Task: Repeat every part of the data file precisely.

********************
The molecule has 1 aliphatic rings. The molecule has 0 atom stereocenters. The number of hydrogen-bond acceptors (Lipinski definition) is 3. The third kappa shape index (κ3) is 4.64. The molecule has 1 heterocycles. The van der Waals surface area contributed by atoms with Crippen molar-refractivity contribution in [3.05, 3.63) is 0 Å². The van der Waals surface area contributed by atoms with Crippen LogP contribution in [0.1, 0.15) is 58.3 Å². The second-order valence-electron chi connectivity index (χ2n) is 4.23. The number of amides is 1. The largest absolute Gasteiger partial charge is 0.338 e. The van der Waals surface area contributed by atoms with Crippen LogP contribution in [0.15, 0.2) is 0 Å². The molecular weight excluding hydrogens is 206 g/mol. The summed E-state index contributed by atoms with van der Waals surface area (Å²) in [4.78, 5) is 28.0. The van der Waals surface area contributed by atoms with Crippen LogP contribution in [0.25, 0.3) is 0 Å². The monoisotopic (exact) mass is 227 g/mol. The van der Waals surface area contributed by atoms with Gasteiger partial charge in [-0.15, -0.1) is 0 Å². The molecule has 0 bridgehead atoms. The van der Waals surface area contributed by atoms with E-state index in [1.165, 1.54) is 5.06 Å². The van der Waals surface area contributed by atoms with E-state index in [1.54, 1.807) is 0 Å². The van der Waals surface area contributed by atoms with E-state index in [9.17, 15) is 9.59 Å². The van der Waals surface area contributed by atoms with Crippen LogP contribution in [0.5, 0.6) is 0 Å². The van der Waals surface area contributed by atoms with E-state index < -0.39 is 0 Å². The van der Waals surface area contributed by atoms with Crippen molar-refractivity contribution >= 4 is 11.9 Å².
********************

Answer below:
The molecule has 1 aliphatic rings. The molecule has 0 atom stereocenters. The number of hydrogen-bond acceptors (Lipinski definition) is 3. The third kappa shape index (κ3) is 4.64. The molecule has 1 heterocycles. The van der Waals surface area contributed by atoms with Crippen molar-refractivity contribution in [3.05, 3.63) is 0 Å². The van der Waals surface area contributed by atoms with Crippen LogP contribution in [0.1, 0.15) is 58.3 Å². The second-order valence-electron chi connectivity index (χ2n) is 4.23. The number of amides is 1. The largest absolute Gasteiger partial charge is 0.338 e. The van der Waals surface area contributed by atoms with Crippen LogP contribution in [0.15, 0.2) is 0 Å². The molecular weight excluding hydrogens is 206 g/mol. The summed E-state index contributed by atoms with van der Waals surface area (Å²) in [4.78, 5) is 28.0. The van der Waals surface area contributed by atoms with Crippen LogP contribution in [0.25, 0.3) is 0 Å². The monoisotopic (exact) mass is 227 g/mol. The van der Waals surface area contributed by atoms with Gasteiger partial charge in [-0.15, -0.1) is 0 Å². The molecule has 0 bridgehead atoms. The van der Waals surface area contributed by atoms with E-state index in [1.165, 1.54) is 5.06 Å². The van der Waals surface area contributed by atoms with E-state index in [1.54, 1.807) is 0 Å². The van der Waals surface area contributed by atoms with E-state index in [9.17, 15) is 9.59 Å². The van der Waals surface area contributed by atoms with Crippen LogP contribution in [0.5, 0.6) is 0 Å². The van der Waals surface area contributed by atoms with E-state index < -0.39 is 0 Å². The van der Waals surface area contributed by atoms with Crippen molar-refractivity contribution >= 4 is 11.9 Å².